It stands to reason that if a nation spends twice as much on health care as a percentage of GDP compared with other developed nations, that care would be twice as good. But that is simply not the case. Despite our health care spending, we Americans are not rewarded by higher life expectancy, which might be the most meaningful way to measure health-related costs versus rewards.
The U.S. spends about 17 percent of its GDP on health care compared to less than 10 percent in the U.K. The chart shows how that works out for us; U.K. citizens on average have a greater life expectancy despite spending a considerably smaller percentage of its GDP on health care.
So it should be no surprise that business owners and CEOs — from small locally owned startups to well-known billionaires like Warren Buffet — have for years raised concerns about the rising cost of health care. Our higher-than-normal health care costs make the U.S. less competitive in the global marketplace and, on a national level, it adds an unbearable burden on employers and employees that holds us back. Up to 11 million Americans working for small businesses or sole proprietors lack employer-sponsored insurance. A recently announced proposal by the U.S. Department of Health hopes to change that. Under the proposal, small businesses and sole proprietors would have more freedom to band together to provide affordable, quality health insurance for employees and their families.
A private initiative launched by Buffet of Berkshire Hathaway, Jeff Bezos of Amazon, and Jamie Dimon of J.P. Morgan Chase will try to leverage their combined corporate prowess to lower health care costs. It is unclear at this point if this effort will just benefit their own employees or if they will be competing in the national health care marketplace, but it certainly is the beginning of much-needed disruption meant to bring the health care monster that is swallowing the economy under control.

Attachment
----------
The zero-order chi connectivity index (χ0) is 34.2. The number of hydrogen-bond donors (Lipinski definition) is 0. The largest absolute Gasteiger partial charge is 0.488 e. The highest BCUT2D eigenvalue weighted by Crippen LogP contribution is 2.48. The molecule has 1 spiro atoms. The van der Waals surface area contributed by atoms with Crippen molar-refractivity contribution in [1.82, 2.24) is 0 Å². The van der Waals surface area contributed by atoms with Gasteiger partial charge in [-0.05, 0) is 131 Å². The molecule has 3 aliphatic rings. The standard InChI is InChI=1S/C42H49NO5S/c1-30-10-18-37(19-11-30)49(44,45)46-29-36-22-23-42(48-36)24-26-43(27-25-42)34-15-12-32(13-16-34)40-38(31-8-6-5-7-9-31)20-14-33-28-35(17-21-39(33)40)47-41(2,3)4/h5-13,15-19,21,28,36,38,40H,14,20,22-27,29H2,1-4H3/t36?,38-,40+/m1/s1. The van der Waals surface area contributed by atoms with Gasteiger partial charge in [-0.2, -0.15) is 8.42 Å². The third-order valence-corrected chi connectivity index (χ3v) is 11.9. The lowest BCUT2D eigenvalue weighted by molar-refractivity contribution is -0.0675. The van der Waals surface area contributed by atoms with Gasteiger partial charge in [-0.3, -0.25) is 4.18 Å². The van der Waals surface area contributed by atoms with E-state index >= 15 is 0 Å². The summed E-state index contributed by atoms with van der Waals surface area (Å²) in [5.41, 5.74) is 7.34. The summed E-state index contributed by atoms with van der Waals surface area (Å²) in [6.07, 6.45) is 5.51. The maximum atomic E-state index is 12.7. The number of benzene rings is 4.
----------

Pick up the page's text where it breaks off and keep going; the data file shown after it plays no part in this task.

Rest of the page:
“HEALTH CARE ACTS LIKE AN ‘ECONOMIC TAPEWORM’” — Warren Buffett
In 2000, the average annual premium was less than $2,500 for single coverage and $6,400 for family plans. The average annual premiums for a single worker hit nearly $6,700 in 2017, while family coverage cost nearly $18,800, according to a Kaiser/HRET Survey of employer-sponsored benefits. Those total costs are split between the employee and the employer.
President Barack Obama’s much-politicized Affordable Care Act and Republican efforts to repeal and replace it have and will do little to address the real problem: the out-of-control cost spiral. While a single-payer system is considered a left-centric idea, it is increasingly gaining acceptance on the right as well, since such a system has proven to work in other countries.
It is simply unconceivable to me that the world’s largest economy can’t find a way to make universal health care accessible and affordable. Regardless if the solution comes from Congress, a private initiative, small businesses banding together, or technology at work, it is time that we relieve the pain that hurts us all.